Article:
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The United States will send a quick response force to Afghanistan to help NATO keep the peace during the presidential election there on Oct. 9.

The force, as described in a release by U.S. Ambassador to NATO Nicholas Burns, will be an infantry company outfitted with light armored and tracked vehicles. The company will be ready to go by late September, and could remain in the capital of Kabul for about three months. It should number around 110 troops.

The United States will also airlift members of a Spanish quick-reaction battalion and an Italian battalion assigned to NATO’s Response Force into the country. A spokesman for the ambassador wasn’t immediately able to say from where the U.S. contributions would be deployed.

Afghan President Hamid Karzai had asked NATO for emergency security prior to the elections. At the NATO Summit in Istanbul, Turkey, in June, the alliance agreed to assign 10,000 troops to its International Security Assistance Force, which beforehand was 6,500 strong. The U.S. quick response force will join these other NATO troops.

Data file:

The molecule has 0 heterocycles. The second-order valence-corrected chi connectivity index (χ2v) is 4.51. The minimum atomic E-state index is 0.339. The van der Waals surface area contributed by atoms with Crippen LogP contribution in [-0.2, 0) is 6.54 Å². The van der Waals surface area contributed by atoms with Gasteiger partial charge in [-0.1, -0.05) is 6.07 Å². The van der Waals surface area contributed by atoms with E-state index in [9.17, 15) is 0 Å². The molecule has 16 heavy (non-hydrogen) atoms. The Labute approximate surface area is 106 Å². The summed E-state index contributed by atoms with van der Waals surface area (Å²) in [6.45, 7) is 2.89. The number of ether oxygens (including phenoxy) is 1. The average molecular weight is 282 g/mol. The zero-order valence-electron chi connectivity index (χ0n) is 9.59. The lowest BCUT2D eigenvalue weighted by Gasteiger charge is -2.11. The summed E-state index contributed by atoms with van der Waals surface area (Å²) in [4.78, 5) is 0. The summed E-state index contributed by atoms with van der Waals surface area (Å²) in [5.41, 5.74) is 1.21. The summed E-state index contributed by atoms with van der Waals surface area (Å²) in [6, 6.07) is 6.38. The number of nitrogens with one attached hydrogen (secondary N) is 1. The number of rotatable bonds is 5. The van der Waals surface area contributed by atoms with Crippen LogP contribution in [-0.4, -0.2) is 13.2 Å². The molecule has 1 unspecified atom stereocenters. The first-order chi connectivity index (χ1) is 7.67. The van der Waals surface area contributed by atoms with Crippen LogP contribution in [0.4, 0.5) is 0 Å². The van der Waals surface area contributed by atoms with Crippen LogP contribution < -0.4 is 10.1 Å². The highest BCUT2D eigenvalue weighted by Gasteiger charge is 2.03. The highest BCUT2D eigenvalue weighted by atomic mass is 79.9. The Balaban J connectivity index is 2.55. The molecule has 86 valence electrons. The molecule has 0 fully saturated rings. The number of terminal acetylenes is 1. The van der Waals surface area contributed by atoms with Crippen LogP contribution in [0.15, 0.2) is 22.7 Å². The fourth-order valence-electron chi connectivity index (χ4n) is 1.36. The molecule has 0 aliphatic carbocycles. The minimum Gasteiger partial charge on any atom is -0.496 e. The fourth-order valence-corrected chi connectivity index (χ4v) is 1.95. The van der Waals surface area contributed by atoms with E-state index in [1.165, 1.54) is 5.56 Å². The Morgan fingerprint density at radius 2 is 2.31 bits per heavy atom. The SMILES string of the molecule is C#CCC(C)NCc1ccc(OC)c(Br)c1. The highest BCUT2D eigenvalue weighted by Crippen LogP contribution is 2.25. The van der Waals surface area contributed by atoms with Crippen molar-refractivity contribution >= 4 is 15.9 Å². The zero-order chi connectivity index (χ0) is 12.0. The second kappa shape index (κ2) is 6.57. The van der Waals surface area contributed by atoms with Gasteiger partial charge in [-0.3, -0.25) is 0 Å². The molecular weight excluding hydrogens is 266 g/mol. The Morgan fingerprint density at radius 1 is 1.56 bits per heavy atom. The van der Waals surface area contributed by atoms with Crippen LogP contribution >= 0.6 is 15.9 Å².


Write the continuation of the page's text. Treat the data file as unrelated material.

Most of the nearly 18,000 U.S. forces are assigned to Operation Enduring Freedom, the sharper edge of operations in Afghanistan that hunts down terrorists as well as helps in reconstruction.

“The decision to offer these additional forces responds to a request from President Karzai and reflects the strong and sustained U.S. commitment to assist the Afghan people as they seek to exercise their democratic right and forge a constitutionally representative government,” Burns announced this week. “It also fulfills a pledge made by NATO heads of state and government at their summit meeting in Istanbul.”

About 10.3 million voters have registered for the October election and legislative elections in April, according to the United Nations. That figure outstrips even Karzai’s summit estimate, which was that Afghanistan would boast 6 million registered voters. About 41 percent of those registered are women.

“These numbers are not final as data continues to come in and be verified at the data center in Kabul before it is entered into the database,” Manoel de Almeida e Silva, a U.N. spokesman, said in a news release. “This process will continue for at least a couple of weeks.”

Karzai will square off against 17 other candidates for the office he now holds.


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